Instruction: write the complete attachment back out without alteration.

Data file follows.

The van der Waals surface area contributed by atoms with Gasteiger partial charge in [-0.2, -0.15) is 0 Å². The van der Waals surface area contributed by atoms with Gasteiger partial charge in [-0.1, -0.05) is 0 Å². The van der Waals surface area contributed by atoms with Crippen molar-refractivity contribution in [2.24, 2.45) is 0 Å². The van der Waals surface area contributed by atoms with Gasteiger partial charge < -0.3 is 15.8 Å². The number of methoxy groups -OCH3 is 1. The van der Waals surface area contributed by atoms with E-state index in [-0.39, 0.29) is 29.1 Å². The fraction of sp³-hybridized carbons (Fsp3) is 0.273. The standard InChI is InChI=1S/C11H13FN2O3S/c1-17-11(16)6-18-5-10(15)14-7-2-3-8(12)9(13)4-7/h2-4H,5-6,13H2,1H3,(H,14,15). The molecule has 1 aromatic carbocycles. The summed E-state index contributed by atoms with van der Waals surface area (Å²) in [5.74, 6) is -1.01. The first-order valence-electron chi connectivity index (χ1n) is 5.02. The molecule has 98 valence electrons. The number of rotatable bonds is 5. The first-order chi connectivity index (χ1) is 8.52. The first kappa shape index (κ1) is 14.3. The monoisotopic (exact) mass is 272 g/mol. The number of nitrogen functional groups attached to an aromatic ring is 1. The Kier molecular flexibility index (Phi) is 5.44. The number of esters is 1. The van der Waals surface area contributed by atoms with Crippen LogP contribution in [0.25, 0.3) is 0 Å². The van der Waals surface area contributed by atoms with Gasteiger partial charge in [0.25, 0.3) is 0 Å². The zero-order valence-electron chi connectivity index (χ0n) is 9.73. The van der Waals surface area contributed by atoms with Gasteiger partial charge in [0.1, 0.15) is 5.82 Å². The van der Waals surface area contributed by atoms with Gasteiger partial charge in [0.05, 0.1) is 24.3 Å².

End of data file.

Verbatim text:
The van der Waals surface area contributed by atoms with Gasteiger partial charge in [-0.2, -0.15) is 0 Å². The van der Waals surface area contributed by atoms with Gasteiger partial charge in [-0.1, -0.05) is 0 Å². The van der Waals surface area contributed by atoms with Crippen molar-refractivity contribution in [2.24, 2.45) is 0 Å². The van der Waals surface area contributed by atoms with Gasteiger partial charge < -0.3 is 15.8 Å². The number of methoxy groups -OCH3 is 1. The van der Waals surface area contributed by atoms with E-state index in [-0.39, 0.29) is 29.1 Å². The fraction of sp³-hybridized carbons (Fsp3) is 0.273. The standard InChI is InChI=1S/C11H13FN2O3S/c1-17-11(16)6-18-5-10(15)14-7-2-3-8(12)9(13)4-7/h2-4H,5-6,13H2,1H3,(H,14,15). The molecule has 1 aromatic carbocycles. The summed E-state index contributed by atoms with van der Waals surface area (Å²) in [5.74, 6) is -1.01. The first-order valence-electron chi connectivity index (χ1n) is 5.02. The molecule has 98 valence electrons. The number of rotatable bonds is 5. The first-order chi connectivity index (χ1) is 8.52. The first kappa shape index (κ1) is 14.3. The monoisotopic (exact) mass is 272 g/mol. The number of nitrogen functional groups attached to an aromatic ring is 1. The Kier molecular flexibility index (Phi) is 5.44. The number of esters is 1. The van der Waals surface area contributed by atoms with Crippen LogP contribution in [0.25, 0.3) is 0 Å². The van der Waals surface area contributed by atoms with Gasteiger partial charge in [0.25, 0.3) is 0 Å². The zero-order valence-electron chi connectivity index (χ0n) is 9.73. The van der Waals surface area contributed by atoms with Gasteiger partial charge in [0.1, 0.15) is 5.82 Å². The van der Waals surface area contributed by atoms with Gasteiger partial charge in [0.05, 0.1) is 24.3 Å².